The increase in 2012, as compared with 2011, includes approximately $250 million incremental research and development spending related to the Goodrich businesses that were acquired during 2012, and approximately $65 million at Pratt & Whitney to further advance development of multiple geared turbo fan platforms.
Source: EX-13 (Note 5)
Some of the company's other more notable highlights are:
- Pratt & Whitney's announcement of nearly 3,000 new orders for its revolutionary PurePower Geared Turbofan engine. (Note: PurePower PW1000G engine models have been selected by Bombardier to power the new CSeries passenger aircraft, by Mitsubishi Aircraft Corporation to power the new Mitsubishi Regional Jet, and by Irkut Corporation of Russia to power the proposed new Irkut MC-21 passenger aircraft. These aircraft are scheduled to enter into service in 2013, 2015, and 2017, respectively. Furthermore, on January 8, 2013, Embraer announced the selection of the PurePower engine to exclusively power the next generation of Embraer's E-Jet family of aircraft, scheduled to enter service in 2018.)
- UTC Climate, Controls & Security (the combination of Carrier and UTC Fire & Security businesses) recorded industry-leading profit margins, which were produced primarily through the introduction of new products, such as the high-efficiency Infinity 98 gas furnace; the WeatherExpert rooftop unit (the company's most efficient commercial rooftop unit ever); and the new Kidde Worry-Free Smoke Alarm, which significantly increases fire safety in homes while reducing maintenance, thanks to the introduction of a sealed battery system which has a lifespan of 10-years.
- By expanding its distribution footprint and establishing joint ventures in key markets, UTC Climate, Controls & Security also strengthened its emerging market presence. Highlighting this approach was the new joint venture in India with Midea, and the opening of a new Indian manufacturing facility designed to take advantage of that nation's fast-growing residential air-conditioning market.
- Sikorsky certified the S-76D helicopter, which provides customers with higher cruise speeds, better fuel efficiency, and greater reliability.
- Otis significantly strengthened its position by introducing the Gen2 elevator application for the fast-growing social housing segment in China, and the company is planning an upcoming Gen2 application with a battery-backup system for the Indian and South Asian markets.
- In an effort to support growth in central and western China, Otis also significantly expanded its presence in China by opening a new manufacturing facility in Chongqing.
- Otis is planning to open new factories in Bengaluru and São Paulo in 2013, highlighting Otis' customer-focused strategy of investing in key growth markets around the world.
- In 2012, the company was able to extinguish approximately one-third of the debt incurred through the acquisition of Goodrich.
- The company's dividend payment was increased by 11.5% in 2012.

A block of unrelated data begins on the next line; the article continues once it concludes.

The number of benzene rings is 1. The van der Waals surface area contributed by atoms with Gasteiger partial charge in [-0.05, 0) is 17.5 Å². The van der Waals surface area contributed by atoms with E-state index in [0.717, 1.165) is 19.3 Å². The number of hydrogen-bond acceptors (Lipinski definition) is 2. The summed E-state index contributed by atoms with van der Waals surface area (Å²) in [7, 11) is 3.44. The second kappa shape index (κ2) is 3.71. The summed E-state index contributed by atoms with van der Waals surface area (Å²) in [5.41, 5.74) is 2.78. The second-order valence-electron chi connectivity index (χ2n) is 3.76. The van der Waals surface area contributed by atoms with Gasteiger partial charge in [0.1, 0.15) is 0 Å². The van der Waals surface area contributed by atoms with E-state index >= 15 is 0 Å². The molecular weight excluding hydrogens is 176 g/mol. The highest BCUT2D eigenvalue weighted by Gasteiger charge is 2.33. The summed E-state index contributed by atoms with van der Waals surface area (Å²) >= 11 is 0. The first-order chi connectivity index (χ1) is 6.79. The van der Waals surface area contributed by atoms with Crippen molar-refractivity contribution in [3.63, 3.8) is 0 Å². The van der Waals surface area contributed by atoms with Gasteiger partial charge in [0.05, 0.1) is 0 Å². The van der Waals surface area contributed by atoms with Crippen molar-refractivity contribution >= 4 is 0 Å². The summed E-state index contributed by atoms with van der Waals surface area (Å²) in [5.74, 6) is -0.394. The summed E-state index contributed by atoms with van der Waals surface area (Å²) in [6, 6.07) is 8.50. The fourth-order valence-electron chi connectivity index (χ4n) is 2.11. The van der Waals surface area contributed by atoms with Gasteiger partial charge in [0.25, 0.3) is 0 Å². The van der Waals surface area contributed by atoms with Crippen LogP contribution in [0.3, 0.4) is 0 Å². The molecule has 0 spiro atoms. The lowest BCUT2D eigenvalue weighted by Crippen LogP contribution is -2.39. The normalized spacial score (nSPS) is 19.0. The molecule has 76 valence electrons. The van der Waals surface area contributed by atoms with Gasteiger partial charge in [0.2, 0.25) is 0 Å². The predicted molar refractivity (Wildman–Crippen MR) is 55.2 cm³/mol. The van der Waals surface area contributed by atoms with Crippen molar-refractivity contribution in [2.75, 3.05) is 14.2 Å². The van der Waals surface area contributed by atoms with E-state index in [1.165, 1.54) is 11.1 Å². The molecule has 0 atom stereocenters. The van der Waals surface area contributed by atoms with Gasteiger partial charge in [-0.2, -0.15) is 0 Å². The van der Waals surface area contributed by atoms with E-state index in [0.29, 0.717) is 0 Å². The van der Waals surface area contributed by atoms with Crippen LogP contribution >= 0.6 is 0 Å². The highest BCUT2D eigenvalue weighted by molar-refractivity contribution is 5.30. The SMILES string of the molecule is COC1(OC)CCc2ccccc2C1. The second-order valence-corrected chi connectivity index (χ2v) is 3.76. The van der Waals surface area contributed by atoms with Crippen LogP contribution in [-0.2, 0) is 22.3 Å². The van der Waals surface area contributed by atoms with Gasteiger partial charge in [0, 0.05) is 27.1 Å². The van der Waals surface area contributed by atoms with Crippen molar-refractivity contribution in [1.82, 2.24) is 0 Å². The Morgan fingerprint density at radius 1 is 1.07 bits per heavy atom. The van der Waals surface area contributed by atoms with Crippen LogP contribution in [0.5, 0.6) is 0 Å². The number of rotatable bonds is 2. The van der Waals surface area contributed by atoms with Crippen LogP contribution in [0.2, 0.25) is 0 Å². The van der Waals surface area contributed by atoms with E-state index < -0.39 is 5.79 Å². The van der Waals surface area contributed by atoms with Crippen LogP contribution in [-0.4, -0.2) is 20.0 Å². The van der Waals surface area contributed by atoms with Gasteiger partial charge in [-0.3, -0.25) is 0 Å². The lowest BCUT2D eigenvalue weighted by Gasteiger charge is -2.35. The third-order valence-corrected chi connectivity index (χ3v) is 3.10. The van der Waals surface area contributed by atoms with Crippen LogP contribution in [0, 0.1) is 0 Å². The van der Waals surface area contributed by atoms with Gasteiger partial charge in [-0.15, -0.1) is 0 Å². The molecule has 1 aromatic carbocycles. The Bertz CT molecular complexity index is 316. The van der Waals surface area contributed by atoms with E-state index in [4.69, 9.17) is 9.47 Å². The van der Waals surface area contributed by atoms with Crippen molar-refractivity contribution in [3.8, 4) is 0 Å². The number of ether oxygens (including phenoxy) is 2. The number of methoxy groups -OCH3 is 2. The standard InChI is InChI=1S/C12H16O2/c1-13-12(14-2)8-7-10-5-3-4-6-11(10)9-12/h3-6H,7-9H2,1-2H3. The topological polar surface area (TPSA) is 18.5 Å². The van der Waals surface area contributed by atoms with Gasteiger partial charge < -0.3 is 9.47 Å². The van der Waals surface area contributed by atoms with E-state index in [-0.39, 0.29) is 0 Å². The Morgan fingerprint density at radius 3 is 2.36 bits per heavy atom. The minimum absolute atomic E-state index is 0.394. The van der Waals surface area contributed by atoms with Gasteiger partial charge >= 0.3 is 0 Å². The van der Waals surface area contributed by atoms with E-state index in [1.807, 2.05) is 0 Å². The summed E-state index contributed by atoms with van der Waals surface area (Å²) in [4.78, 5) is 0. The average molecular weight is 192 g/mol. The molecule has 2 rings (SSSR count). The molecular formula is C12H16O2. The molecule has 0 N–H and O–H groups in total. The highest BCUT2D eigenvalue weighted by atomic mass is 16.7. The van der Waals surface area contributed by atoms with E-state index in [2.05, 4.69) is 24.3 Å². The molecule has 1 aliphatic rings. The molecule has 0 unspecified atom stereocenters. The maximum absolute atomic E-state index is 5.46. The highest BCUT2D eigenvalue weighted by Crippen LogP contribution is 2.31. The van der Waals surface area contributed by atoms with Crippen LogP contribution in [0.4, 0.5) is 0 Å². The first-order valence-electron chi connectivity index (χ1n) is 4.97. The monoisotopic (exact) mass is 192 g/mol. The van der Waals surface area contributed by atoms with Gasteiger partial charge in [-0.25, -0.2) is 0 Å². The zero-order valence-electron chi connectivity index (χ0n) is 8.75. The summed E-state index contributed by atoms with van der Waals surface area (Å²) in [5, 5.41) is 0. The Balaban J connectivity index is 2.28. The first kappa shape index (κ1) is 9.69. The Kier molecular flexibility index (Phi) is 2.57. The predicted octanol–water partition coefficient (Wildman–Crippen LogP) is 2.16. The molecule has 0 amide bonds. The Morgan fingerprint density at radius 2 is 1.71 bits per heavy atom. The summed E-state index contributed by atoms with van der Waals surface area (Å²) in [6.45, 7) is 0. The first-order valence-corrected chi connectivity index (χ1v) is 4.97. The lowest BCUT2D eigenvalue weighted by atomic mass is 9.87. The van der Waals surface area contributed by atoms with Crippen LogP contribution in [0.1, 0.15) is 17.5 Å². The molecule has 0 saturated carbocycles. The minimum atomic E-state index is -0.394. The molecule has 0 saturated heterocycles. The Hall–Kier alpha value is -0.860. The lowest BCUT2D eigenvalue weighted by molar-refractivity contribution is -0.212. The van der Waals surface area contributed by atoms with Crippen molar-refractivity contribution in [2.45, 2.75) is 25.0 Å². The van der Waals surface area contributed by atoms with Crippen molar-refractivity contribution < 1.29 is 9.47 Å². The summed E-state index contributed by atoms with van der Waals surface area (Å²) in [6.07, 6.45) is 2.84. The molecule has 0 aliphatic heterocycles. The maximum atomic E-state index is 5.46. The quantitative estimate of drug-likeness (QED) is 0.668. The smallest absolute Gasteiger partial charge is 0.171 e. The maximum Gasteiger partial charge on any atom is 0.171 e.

UTC's record of returning value to its shareholders is to be admired. Over the last seven years, UTC has returned to shareholders 70% of its free cash flow. Though the Goodrich acquisition will, over the next several quarters, act as a drag on the company's bottom line, the return to the company's share repurchase program adds a layer of comfort to shareholders by reinforcing the company's commitment to return value to those who have invested in the company.
UTC's current dividend yield now hovers around 2.2%, and its margin of safety is reflected in its current Payout Ratio of 37.9%.
UTX would be an excellent choice as a core holding in one's portfolio. The company has shown its commitment to investing in research and development, and to returning value to its shareholders. Though some may believe recent government cutbacks (i.e. the Sequester) will have a negative impact on the company's bottom line, I, personally, do not believe it will be a long-term issue. As I stated in a response to one of my readers in my article on Elbit Systems: "… I cannot predict, with any certainty, how long the reductions will last, but my personal observations lead me to believe that, presently, global social structures have become too unstable to ignore for too long the threats that have been created by the instability."
With regard to the overhang created by the acquisition of Goodrich, the company has already extinguished one-third of the debt, and management plans to use the proceeds from the divestiture of non-core businesses to extinguish the remaining debt.
On March 14, 2012, the Board of Directors of the Company approved a plan for the divestiture of a number of non-core businesses. Cash generated from these divestitures has been and will be used to repay the debt issued to finance the acquisition of Goodrich. These divestitures are expected to generate approximately $3 billion in net cash, on an after-tax basis, when complete. In the first quarter of 2012, the legacy Hamilton Sundstrand Industrial businesses, Pratt & Whitney Rocketdyne (Rocketdyne) and Clipper Windpower (Clipper) all met the "held-for-sale" criteria. On June 29, 2012, management of the Company approved a plan for the divestiture of UTC Power. The results of operations, including the net gains/losses expected on disposition, and the related cash flows which result from these non-core businesses have been reclassified to Discontinued Operations in our Consolidated Statements of Operations and Cash Flows for all periods presented. The sale of the legacy Hamilton Sundstrand Industrial businesses was completed in the fourth quarter of 2012, while the sale of Clipper was completed in the third quarter of 2012. On July 23, 2012, we announced an agreement to sell our Rocketdyne unit to GenCorp Inc. for $550 million. On December 22, 2012, we announced an agreement to sell our UTC Power unit to ClearEdge Power. Although the Pratt & Whitney Power Systems business was also approved for sale by the Board of Directors of the Company, it was not reclassified to Discontinued Operations due to the level of expected continuing involvement in the business post-sale. The sales of the remaining non-core businesses identified for disposition are expected to be completed in the first half of 2013.
Source: EX-13 (p. 4/141)
In sum, UTX is a stock well suited for those looking for steady, long-term capital appreciation.
Note: Information for this article was obtained from the company's 2012 10-K filing, from Exhibit 13 (an attachment to the 10-K) from the company's 2012 Shareowner Letter and from Morningstar.com. Charting data was provided by optionsXpress.com